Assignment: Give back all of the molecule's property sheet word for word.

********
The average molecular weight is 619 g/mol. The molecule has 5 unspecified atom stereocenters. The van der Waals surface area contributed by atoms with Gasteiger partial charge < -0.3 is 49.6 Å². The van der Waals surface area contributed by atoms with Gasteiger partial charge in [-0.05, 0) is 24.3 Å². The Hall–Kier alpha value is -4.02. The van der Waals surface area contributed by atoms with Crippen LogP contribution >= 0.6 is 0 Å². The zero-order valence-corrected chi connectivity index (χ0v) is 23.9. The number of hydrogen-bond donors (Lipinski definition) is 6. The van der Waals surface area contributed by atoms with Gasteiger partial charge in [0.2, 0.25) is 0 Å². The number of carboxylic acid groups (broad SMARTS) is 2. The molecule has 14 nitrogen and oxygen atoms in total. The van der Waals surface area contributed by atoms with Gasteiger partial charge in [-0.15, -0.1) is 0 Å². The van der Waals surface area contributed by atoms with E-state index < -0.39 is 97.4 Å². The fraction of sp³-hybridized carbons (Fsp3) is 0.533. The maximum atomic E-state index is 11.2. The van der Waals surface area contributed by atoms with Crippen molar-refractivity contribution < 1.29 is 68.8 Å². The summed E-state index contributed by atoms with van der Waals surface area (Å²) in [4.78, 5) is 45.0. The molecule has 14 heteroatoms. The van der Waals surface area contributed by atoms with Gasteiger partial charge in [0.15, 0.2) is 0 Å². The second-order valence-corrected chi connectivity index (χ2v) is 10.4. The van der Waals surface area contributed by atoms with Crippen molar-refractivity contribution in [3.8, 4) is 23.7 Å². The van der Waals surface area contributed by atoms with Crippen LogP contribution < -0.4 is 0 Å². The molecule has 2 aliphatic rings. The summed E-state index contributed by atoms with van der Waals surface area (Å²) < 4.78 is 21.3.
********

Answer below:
The average molecular weight is 619 g/mol. The molecule has 5 unspecified atom stereocenters. The van der Waals surface area contributed by atoms with Gasteiger partial charge < -0.3 is 49.6 Å². The van der Waals surface area contributed by atoms with Gasteiger partial charge in [-0.05, 0) is 24.3 Å². The Hall–Kier alpha value is -4.02. The van der Waals surface area contributed by atoms with Crippen LogP contribution >= 0.6 is 0 Å². The zero-order valence-corrected chi connectivity index (χ0v) is 23.9. The number of hydrogen-bond donors (Lipinski definition) is 6. The van der Waals surface area contributed by atoms with Gasteiger partial charge in [0.2, 0.25) is 0 Å². The number of carboxylic acid groups (broad SMARTS) is 2. The molecule has 14 nitrogen and oxygen atoms in total. The van der Waals surface area contributed by atoms with Gasteiger partial charge in [-0.15, -0.1) is 0 Å². The van der Waals surface area contributed by atoms with E-state index < -0.39 is 97.4 Å². The fraction of sp³-hybridized carbons (Fsp3) is 0.533. The maximum atomic E-state index is 11.2. The van der Waals surface area contributed by atoms with Crippen molar-refractivity contribution < 1.29 is 68.8 Å². The summed E-state index contributed by atoms with van der Waals surface area (Å²) in [4.78, 5) is 45.0. The molecule has 14 heteroatoms. The van der Waals surface area contributed by atoms with Gasteiger partial charge in [0.15, 0.2) is 0 Å². The second-order valence-corrected chi connectivity index (χ2v) is 10.4. The van der Waals surface area contributed by atoms with Crippen molar-refractivity contribution in [3.8, 4) is 23.7 Å². The van der Waals surface area contributed by atoms with Crippen LogP contribution < -0.4 is 0 Å². The molecule has 2 aliphatic rings. The summed E-state index contributed by atoms with van der Waals surface area (Å²) < 4.78 is 21.3.